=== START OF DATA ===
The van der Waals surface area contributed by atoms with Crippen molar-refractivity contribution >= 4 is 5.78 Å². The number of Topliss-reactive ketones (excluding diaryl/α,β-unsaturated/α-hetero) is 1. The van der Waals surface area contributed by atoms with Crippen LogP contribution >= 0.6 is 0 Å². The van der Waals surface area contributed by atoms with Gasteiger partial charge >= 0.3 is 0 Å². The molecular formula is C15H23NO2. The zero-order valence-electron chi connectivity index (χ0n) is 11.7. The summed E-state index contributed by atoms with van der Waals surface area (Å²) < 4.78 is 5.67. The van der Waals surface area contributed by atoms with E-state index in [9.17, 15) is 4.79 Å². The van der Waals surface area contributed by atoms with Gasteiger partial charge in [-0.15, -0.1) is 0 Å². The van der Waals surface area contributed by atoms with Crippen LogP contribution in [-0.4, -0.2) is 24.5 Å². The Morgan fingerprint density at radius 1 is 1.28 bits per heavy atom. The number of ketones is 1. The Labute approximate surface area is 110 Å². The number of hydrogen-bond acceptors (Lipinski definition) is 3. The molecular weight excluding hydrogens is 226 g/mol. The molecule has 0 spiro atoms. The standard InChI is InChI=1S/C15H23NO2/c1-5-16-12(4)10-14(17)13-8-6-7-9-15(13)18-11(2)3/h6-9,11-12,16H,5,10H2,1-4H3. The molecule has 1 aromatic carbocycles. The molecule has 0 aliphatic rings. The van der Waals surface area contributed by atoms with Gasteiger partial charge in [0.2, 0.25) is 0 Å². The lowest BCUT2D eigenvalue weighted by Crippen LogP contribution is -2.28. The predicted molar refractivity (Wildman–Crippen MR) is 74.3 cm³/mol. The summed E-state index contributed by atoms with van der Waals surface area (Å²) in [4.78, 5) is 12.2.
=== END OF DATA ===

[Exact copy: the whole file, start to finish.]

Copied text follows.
The van der Waals surface area contributed by atoms with Crippen molar-refractivity contribution >= 4 is 5.78 Å². The number of Topliss-reactive ketones (excluding diaryl/α,β-unsaturated/α-hetero) is 1. The van der Waals surface area contributed by atoms with Crippen LogP contribution >= 0.6 is 0 Å². The van der Waals surface area contributed by atoms with Gasteiger partial charge >= 0.3 is 0 Å². The molecular formula is C15H23NO2. The zero-order valence-electron chi connectivity index (χ0n) is 11.7. The summed E-state index contributed by atoms with van der Waals surface area (Å²) < 4.78 is 5.67. The van der Waals surface area contributed by atoms with E-state index in [9.17, 15) is 4.79 Å². The van der Waals surface area contributed by atoms with Gasteiger partial charge in [-0.15, -0.1) is 0 Å². The van der Waals surface area contributed by atoms with Crippen LogP contribution in [-0.4, -0.2) is 24.5 Å². The Morgan fingerprint density at radius 1 is 1.28 bits per heavy atom. The number of ketones is 1. The Labute approximate surface area is 110 Å². The number of hydrogen-bond acceptors (Lipinski definition) is 3. The molecular weight excluding hydrogens is 226 g/mol. The molecule has 0 spiro atoms. The standard InChI is InChI=1S/C15H23NO2/c1-5-16-12(4)10-14(17)13-8-6-7-9-15(13)18-11(2)3/h6-9,11-12,16H,5,10H2,1-4H3. The molecule has 1 aromatic carbocycles. The molecule has 0 aliphatic rings. The van der Waals surface area contributed by atoms with Gasteiger partial charge in [0.2, 0.25) is 0 Å². The lowest BCUT2D eigenvalue weighted by Crippen LogP contribution is -2.28. The predicted molar refractivity (Wildman–Crippen MR) is 74.3 cm³/mol. The summed E-state index contributed by atoms with van der Waals surface area (Å²) in [4.78, 5) is 12.2.